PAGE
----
A Stormy Petrel: The Life and Times of John Pope Hennessy

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Many words have been used to describe John Pope Hennessy, the former governor of Hong Kong. “Controversial” is perhaps the briefest way to outline his character. Yet we may be guilty of ascribing modern ideas to our understanding of characters of the past. An Irish Catholic raised during the age of empire and rising nationalism, a devout Tory and Disraeli follower, a believer in both the benefits of empire and a patron of local talent in his postings, it is easy to view Pope Hennessy as a man of contradictions.

This volume traces Pope Hennessy’s history from his early beginnings in famine Ireland to his attempts to rise through the ranks in London. It goes on to cover his early postings to Labuan, West Africa, and, of course, Hong Kong, as well as his final days with his family. His actions and his personality are laid bare for readers to form their own opinions of one of Hong Kong’s most enigmatic governors.

“As to Sir J. P. Hennessy, the less said the better. His acts speak powerfully enough. The centre of his world was he himself. But with all the crowd of dark and bright powers that were wrestling within him, he could not help doing some good…”

- Dr Ernst Johann Eitel,
Missionary, sinologist, and John Pope Hennessy’s private secretary
Many years ago, I read Verandah, John Pope Hennessy’s grandson’s account of his forefather’s life, and was struck by the singularity of the subject and the merits of the author. To the extent that I would pass on my copy to others in the expectation they would be equally impressed — just as one has to be by biographies of, for example, Ramanujan or Victor Sorge, accounts of lives where fact outdoes fiction. But it was some years later when looking into the development of meteorology in Hong Kong that I came more directly in contact with my subject — the governor — and realized the multidimensional aspects of his career. Somewhat brazenly, I undertook to write my own take on the John Pope Hennessy story, deliberately not revisiting Verandah until near the end, and this book is the result. It is not a substitute for nor a replacement of James Pope-Hennessy’s masterpiece, even less a “post-colonial” appraisal of the events of the time. It cannot but linger on the many controversial episodes in his career, but it also tries to integrate some neglected aspects of Pope Hennessy’s story, such as the deep interest he took in the peoples he governed, and the Irish dimension. At the same time, this work is very much in debt to his grandson’s efforts.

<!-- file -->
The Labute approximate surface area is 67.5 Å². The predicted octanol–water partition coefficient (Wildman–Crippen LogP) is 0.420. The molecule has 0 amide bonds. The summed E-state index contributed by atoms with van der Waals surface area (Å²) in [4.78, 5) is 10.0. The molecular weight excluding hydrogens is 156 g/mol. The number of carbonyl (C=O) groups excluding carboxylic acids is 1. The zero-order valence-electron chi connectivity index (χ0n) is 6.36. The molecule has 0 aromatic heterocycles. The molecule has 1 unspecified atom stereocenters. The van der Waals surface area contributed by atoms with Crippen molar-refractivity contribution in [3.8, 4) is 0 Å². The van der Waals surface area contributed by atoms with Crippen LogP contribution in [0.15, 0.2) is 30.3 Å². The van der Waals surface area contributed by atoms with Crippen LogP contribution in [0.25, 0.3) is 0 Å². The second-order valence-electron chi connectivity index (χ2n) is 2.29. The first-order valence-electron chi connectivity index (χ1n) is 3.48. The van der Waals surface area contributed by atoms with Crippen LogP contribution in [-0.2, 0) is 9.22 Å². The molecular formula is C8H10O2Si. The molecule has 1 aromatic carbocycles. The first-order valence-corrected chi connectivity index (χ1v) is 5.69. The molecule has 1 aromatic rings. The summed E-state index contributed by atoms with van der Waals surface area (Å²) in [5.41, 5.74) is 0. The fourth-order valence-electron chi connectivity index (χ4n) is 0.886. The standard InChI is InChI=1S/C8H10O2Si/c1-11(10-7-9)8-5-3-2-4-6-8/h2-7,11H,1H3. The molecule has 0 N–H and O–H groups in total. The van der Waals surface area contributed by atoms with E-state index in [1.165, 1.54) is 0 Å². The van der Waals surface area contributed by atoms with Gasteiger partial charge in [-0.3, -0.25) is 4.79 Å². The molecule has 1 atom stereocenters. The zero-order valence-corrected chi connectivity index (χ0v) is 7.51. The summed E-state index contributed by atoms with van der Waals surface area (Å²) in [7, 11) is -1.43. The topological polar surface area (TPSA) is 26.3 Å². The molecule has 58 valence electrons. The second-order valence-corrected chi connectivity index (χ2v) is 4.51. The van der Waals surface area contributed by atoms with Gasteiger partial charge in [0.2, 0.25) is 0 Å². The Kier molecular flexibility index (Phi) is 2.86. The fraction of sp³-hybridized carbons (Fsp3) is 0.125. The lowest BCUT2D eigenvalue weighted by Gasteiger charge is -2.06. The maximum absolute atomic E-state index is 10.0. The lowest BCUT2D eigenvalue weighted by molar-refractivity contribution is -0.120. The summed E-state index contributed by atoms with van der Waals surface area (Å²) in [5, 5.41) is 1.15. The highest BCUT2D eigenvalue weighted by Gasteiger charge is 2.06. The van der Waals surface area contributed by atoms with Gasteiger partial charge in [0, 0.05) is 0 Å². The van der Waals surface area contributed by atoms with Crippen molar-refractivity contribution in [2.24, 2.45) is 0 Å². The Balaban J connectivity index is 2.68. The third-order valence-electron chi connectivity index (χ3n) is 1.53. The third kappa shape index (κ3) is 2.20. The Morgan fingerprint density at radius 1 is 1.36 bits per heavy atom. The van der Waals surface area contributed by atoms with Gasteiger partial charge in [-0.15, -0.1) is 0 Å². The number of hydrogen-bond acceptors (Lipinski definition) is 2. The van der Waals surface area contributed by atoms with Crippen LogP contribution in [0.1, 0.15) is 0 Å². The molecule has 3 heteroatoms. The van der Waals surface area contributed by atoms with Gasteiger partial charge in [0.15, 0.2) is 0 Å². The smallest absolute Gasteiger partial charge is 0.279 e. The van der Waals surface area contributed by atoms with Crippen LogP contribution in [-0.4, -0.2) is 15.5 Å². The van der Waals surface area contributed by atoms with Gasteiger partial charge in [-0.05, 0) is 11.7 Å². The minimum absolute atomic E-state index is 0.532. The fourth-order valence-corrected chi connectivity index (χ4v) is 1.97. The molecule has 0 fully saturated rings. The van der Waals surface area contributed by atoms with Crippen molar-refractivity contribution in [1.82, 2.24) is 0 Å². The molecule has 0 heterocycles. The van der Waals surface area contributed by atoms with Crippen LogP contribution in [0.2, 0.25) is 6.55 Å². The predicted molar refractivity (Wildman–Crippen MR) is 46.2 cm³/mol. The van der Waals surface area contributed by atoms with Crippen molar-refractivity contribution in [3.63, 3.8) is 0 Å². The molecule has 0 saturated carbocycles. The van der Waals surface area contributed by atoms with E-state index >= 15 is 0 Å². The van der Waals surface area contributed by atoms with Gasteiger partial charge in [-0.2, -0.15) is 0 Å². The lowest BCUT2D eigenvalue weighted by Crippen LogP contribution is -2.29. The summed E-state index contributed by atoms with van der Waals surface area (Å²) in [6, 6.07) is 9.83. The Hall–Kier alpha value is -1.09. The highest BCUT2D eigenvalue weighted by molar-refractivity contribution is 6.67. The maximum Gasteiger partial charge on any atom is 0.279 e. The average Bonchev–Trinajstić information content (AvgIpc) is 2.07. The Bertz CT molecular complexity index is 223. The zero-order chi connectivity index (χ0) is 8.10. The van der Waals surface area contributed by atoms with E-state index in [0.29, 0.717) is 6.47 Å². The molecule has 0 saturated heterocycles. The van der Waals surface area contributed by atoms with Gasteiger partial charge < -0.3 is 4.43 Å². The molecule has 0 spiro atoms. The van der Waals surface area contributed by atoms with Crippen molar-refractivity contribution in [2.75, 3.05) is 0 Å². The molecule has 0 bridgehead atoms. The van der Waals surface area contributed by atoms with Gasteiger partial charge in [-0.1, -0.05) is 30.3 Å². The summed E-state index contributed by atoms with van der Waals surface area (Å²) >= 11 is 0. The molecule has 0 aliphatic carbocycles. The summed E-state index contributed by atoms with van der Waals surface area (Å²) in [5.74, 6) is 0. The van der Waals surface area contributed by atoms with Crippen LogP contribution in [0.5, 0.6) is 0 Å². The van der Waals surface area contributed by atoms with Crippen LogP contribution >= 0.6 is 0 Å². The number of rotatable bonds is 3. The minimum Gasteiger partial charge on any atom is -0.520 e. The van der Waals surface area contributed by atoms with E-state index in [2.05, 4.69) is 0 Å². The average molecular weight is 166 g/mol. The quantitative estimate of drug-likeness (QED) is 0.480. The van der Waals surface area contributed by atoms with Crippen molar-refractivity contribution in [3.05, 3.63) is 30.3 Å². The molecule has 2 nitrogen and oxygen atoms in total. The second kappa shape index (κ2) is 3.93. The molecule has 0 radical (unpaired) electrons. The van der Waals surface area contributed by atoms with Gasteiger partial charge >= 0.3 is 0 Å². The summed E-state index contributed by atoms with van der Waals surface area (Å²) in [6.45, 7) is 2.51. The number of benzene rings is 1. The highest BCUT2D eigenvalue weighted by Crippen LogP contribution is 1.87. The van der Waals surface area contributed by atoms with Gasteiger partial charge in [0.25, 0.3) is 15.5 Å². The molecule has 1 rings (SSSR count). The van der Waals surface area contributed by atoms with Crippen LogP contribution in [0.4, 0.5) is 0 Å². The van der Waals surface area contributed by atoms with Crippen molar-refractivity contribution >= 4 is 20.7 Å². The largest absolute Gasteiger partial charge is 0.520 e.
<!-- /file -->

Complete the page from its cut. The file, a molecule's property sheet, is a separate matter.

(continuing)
My rejection of a suggested alternative title for the book, A Mick on the Make, indicates the direction in which my sympathies lie — for a potted version of what that book might have been, the reader is directed to the Oxford Dictionary of National Biography. Likewise, Not an Inconsiderable Man as a title, in the vein of Gladstone’s diary entry on hearing of Pope Hennessy’s death, might convey too much approval of the subject.

1 In the United Kingdom

2 To the Coalface — Labuan

3 To the Fever Coast — West Africa

4 Balmy Bahamas and Stormy Barbados

5 Opium and Slavery — Hong Kong

6 Towards Home Rule — Mauritius

7 A Tale of Two Kittys — His Final Days

P. Kevin MacKeown, a graduate of University College Dublin and the University of Durham, spent an academic career in research and teaching in physics for over thirty years at the University of Hong Kong, where he remains an honorary professor. In retirement, he has dabbled in colonial history and is the author of the award winning Early China Coast Meteorology (University of Hong Kong Press, 2010).